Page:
Alzheimer’s and Essential Oils

Alzheimer’s disease is the most common type of dementia. In 2014, about 1 in 9 Americans aged 65 and older developed Alzheimer’s, and the estimated cost of care in 2014 was 200 billion, with an additional 200 billion dollars’ worth of unpaid care given by families. With America’s aging population, predictions are that these percentages will rise substantially(5).

Alzheimer’s disease is a progressive brain disorder that damages and eventually destroys brain cells, leading to memory loss and changes in thinking and other brain functions(4). Symptoms include spatial confusion, disorientation, suspicion of others, emotional/mood disturbances, time and event confusion, serious memory loss and behavior changes; and difficulty speaking, swallowing and walking(4). There are no treatments at this time that are curative or preventative. Essential oils, however, may increase the quality of life for those suffering from Alzheimer’s by providing relief for certain symptoms.

Olfactory stimulation can benefit individuals who suffer from memory loss. Smell can be linked to many potent memories and can help those with dementia remember and reminisce about times past. Unfortunately regular aging alone can damage olfactory senses and dementia and Alzheimer’s can result in little to no ability to smell. However, there are a few things that can be done to help preserve ability to smell. Keep moisture in the air by using a humidifier if necessary, maintain healthy levels of zinc through foods or supplements and remember to exercise it. Aromatherapy can be used to stimulate the sense of smell. Talk about memories certain smells trigger, beginning with common scents like rosemary or other common spices(6). Take your time doing this, starting with basic smells, and have fun.

Several studies into the efficacy of essential oils for the treatment of dementias including Alzheimer’s have been conducted. While more research is needed, what has been done is very encouraging. For example, lemon balm and lavender have been shown to increase functional abilities and communication and reduce difficult behavior. In another study, lavender aroma and massage reduced the frequency of excessive motor behavior as well as agitated behavior. In another, lemon balm (Melissa) lotion applied to the face and arms was associated with improved social behavior and increased constructive activities (1). Other research, using lemon and rosemary in the morning, and orange and lavender in the evenings, found their patients showed significant improvement in personal orientation related to cognitive function at the conclusion of the 28 day study(3).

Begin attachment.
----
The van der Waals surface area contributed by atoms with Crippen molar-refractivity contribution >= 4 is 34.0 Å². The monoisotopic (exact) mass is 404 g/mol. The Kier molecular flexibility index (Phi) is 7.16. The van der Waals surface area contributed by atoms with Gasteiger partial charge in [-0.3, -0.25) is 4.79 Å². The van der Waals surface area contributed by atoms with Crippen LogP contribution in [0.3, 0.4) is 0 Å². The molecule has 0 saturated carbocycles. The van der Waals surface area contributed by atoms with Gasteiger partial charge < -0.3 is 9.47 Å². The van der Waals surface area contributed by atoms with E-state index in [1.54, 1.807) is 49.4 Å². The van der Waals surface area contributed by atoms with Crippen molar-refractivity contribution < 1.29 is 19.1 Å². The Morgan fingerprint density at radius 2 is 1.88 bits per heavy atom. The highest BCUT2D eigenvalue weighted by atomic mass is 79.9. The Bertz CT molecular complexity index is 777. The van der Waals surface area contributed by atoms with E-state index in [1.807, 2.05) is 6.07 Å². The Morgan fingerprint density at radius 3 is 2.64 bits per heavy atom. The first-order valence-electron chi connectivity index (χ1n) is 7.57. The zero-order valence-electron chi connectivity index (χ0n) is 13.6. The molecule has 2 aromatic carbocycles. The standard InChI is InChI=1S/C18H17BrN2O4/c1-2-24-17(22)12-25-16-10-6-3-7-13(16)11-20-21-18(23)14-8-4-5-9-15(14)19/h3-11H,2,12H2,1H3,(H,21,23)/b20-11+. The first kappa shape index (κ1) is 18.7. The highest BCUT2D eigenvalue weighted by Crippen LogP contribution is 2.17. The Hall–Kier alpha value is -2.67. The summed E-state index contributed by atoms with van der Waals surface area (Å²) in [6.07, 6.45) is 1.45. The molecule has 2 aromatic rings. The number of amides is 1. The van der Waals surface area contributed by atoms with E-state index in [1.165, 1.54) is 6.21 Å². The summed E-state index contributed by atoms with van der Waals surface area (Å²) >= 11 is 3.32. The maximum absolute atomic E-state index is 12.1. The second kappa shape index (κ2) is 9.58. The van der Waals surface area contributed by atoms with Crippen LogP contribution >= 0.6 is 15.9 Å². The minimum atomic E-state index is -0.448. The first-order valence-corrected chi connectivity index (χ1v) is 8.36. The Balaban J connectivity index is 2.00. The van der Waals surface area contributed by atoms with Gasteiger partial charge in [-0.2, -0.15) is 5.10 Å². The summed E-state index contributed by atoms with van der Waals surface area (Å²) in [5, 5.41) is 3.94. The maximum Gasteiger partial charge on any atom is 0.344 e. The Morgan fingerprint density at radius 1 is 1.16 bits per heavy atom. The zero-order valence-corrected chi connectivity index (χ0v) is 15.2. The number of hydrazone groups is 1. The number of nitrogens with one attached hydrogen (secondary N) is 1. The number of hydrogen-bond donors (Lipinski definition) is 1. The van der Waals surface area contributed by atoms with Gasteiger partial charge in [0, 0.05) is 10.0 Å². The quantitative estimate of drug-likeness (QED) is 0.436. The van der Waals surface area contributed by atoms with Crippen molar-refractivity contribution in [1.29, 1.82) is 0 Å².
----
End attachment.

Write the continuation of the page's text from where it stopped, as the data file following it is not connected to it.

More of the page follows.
Essential oils can be used to relieve anxiety which can benefit the patient and caregivers as well. Oils such as lavender, ylang ylang, and bergamot are great for alleviating stress and anxiety, with lavender and lemon balm being the better choices for anger, agitation or irritability.

Oils commonly used for memory, increased focus and cognitive support are rosemary, lavender, spanish sage, peppermint, frankincense, and/or basil. For depression issues, it’s worth considering orange, ylang ylang, lemon, grapefruit, Davina’s Liquid Sunshine blend, or lavender. If experiencing indigestion, Tummy Tamer blend by Davina, basil ct. linalool or lemon can provide relief.

As you have likely noticed, essential oils can have multiple uses. This is because each oil has a variety of chemical compounds or constituents which cause the oils to have a range of medicinal properties. In the case of basil ct. linalool, the same oil that can support cognitive function can also ease digestive issues. There is an incredible variety of essential oils with an equally impressive range of application. Thanks to an increased interest in essential oils, many traditional uses for oils are being validated through scientific research.

References

  1. Perry, E. (2016) Aromatherapy for the treatment of Alzheimer’s disease. The Journal of Quality Research in Dementia, (3). Retrieved from https://www.alzheimers.org.uk/site/scripts/documents_info.php?documentID=306&pageNumber=2
  2. Tundis, R., Loizzo, M. R., Bonesi, M., Menichini, F., Mastellone, V., Colica, C., & Menichini, F. (2012). Comparative study on the antioxidant capacity and cholinesterase inhibitory activity of citrus aurantifolia swingle, C. aurantium L., and C. bergamia risso and poit. peel essential oils. Journal Of Food Science, (1-3), 40. Retrieved from http://eds.a.ebscohost.com.proxy-library.ashford.edu/eds/pdfviewer/pdfviewer?vid=3&sid=c0916e49-2320-4ccf-ab65-37068a97ebce%40sessionmgr4003&hid=4213
  3. Jimbo, D., Kimura, Y., Taniguchi, M., Inoue, M., & Urakami, K. (2009). Effect of aromatherapy on patients with Alzheimer’s disease. Psychogeriatrics, 9(4), 173-179. doi:10.1111/j.1479-8301.2009.00299.x Retrieved from http://eds.a.ebscohost.com.proxy-library.ashford.edu/eds/pdfviewer/pdfviewer?vid=9&sid=c0916e49-2320-4ccf-ab65-37068a97ebce%40sessionmgr4003&hid=4213
  4. Alzheimer’s Association. (2015) About Alzheimer’s and dementia. Retrieved from http://www.alz.org/research/science/alzheimers_research.asp
  5. Alzheimer’s Association. (2014) 2014 Alzheimer’s disease facts and figures. Retrieved from: http://www.alz.org/downloads/facts_figures_2014.pdf
  6. Schmid, J. (2010) Olfactory stimulation for Alzheimer’s and Dementia. Retrieved from http://www.best-alzheimers-products.com/olfactory-stimulation.html
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